In now Quote the conclusions of the original paper:
This report describes permanent, accessible and reversible porosity inherent to glasses derived from metal–organic frameworks. Two precursor crystalline ZIFs were designed, and their high temperature melting monitored in situ by a range of combined diffraction experiments. Notably, these glasses are distinct from those reported by Yaghi et al.,13 which are prepared via sol–gel methods, and in which Tg disappears after solvent evaporation. This means that sol–gel glasses cannot be formed by heating to high temperatures. The discovery of accessible porosity in glasses derived from MOFs may serve as the foundation for a new class of porous hybrid inorganic–organic materials. We expect that developments in this field will be enabled by (i) the large number of known MOF or coordination polymer structures that can serve as potential glass precursors32, (ii) the ability to combine the chemical diversity of MOFs with established techniques for handling and moulding glasses, (iii) the availability of several techniques for vitrifying crystalline frameworks12,33 and (iv) the use of post-synthetic techniques that are employed in other glass families to increase available surface areas34.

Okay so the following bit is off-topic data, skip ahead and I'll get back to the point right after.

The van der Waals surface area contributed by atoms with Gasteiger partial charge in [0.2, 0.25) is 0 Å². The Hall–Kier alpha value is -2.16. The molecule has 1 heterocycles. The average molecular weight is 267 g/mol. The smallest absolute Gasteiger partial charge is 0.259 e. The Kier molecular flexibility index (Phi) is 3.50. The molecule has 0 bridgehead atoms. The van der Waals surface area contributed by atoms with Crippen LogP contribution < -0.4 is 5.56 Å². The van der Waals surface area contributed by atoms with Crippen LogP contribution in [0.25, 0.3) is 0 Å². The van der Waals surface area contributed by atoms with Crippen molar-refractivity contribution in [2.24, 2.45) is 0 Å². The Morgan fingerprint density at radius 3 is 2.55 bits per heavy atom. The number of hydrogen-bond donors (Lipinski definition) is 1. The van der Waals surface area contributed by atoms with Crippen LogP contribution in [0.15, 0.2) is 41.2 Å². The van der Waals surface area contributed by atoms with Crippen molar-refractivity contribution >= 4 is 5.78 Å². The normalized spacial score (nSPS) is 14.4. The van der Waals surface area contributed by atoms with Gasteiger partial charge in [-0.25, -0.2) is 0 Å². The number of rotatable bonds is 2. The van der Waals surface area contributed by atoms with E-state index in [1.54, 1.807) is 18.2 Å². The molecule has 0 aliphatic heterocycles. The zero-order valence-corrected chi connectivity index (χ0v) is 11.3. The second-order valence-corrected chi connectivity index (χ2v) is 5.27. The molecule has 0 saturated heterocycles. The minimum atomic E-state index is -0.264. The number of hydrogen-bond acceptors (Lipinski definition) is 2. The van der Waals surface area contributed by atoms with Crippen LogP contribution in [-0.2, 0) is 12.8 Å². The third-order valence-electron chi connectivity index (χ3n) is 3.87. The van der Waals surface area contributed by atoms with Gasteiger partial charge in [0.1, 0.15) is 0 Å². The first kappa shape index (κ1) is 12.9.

We envisage a plethora of potential applications will stem from porous MOF glasses, including membranes for chemical separations, catalysis, ion transport and conductivity35. These glasses should not however be placed into competition for the ultra-high surface areas heralded for crystalline MOFs, but seen in the light of ease of processing, mechanical stability and possible use in separations. Additional avenues for research may also arise from their comparison and contextualization with conventional glasses. In this light, MOF glasses may be geared towards applications in optics, where one of their principle advantages will lie in their softer nature and correspondingly lower processing temperatures. The combination of the stimuli responsivity of MOF chemistry36 with the glass domain will also lead to new, smart applications and a new era of glass technology37.
Sonhouse had another idea for an application which I perceived directly as a non-starter (and I have some colelagues working on MOF's) and which is explicitely excluded by the original paper.
Thanks for bringing the paper to my Attention. I wouldn't have read it without this 😉